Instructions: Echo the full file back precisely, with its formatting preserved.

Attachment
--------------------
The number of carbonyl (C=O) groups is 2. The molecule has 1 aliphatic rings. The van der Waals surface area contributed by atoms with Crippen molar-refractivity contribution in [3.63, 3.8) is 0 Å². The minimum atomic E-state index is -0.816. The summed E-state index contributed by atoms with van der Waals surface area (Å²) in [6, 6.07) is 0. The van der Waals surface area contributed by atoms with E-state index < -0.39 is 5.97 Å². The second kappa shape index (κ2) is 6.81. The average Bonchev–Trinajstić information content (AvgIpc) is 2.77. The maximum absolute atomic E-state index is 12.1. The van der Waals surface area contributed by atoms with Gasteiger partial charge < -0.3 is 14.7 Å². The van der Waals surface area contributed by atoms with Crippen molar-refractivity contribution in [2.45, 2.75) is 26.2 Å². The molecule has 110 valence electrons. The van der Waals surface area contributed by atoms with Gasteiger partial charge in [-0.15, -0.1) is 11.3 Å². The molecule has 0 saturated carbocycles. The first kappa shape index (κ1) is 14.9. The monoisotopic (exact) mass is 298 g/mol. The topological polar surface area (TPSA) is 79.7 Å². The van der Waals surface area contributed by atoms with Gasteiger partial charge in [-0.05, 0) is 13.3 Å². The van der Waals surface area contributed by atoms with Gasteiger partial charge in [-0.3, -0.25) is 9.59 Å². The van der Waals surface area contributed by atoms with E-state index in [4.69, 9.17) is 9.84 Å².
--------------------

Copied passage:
The number of carbonyl (C=O) groups is 2. The molecule has 1 aliphatic rings. The van der Waals surface area contributed by atoms with Crippen molar-refractivity contribution in [3.63, 3.8) is 0 Å². The minimum atomic E-state index is -0.816. The summed E-state index contributed by atoms with van der Waals surface area (Å²) in [6, 6.07) is 0. The van der Waals surface area contributed by atoms with E-state index < -0.39 is 5.97 Å². The second kappa shape index (κ2) is 6.81. The average Bonchev–Trinajstić information content (AvgIpc) is 2.77. The maximum absolute atomic E-state index is 12.1. The van der Waals surface area contributed by atoms with Gasteiger partial charge < -0.3 is 14.7 Å². The van der Waals surface area contributed by atoms with Crippen molar-refractivity contribution in [2.45, 2.75) is 26.2 Å². The molecule has 110 valence electrons. The van der Waals surface area contributed by atoms with Gasteiger partial charge in [-0.15, -0.1) is 11.3 Å². The molecule has 0 saturated carbocycles. The first kappa shape index (κ1) is 14.9. The monoisotopic (exact) mass is 298 g/mol. The topological polar surface area (TPSA) is 79.7 Å². The van der Waals surface area contributed by atoms with Gasteiger partial charge in [-0.05, 0) is 13.3 Å². The van der Waals surface area contributed by atoms with Gasteiger partial charge in [-0.3, -0.25) is 9.59 Å². The van der Waals surface area contributed by atoms with E-state index in [4.69, 9.17) is 9.84 Å².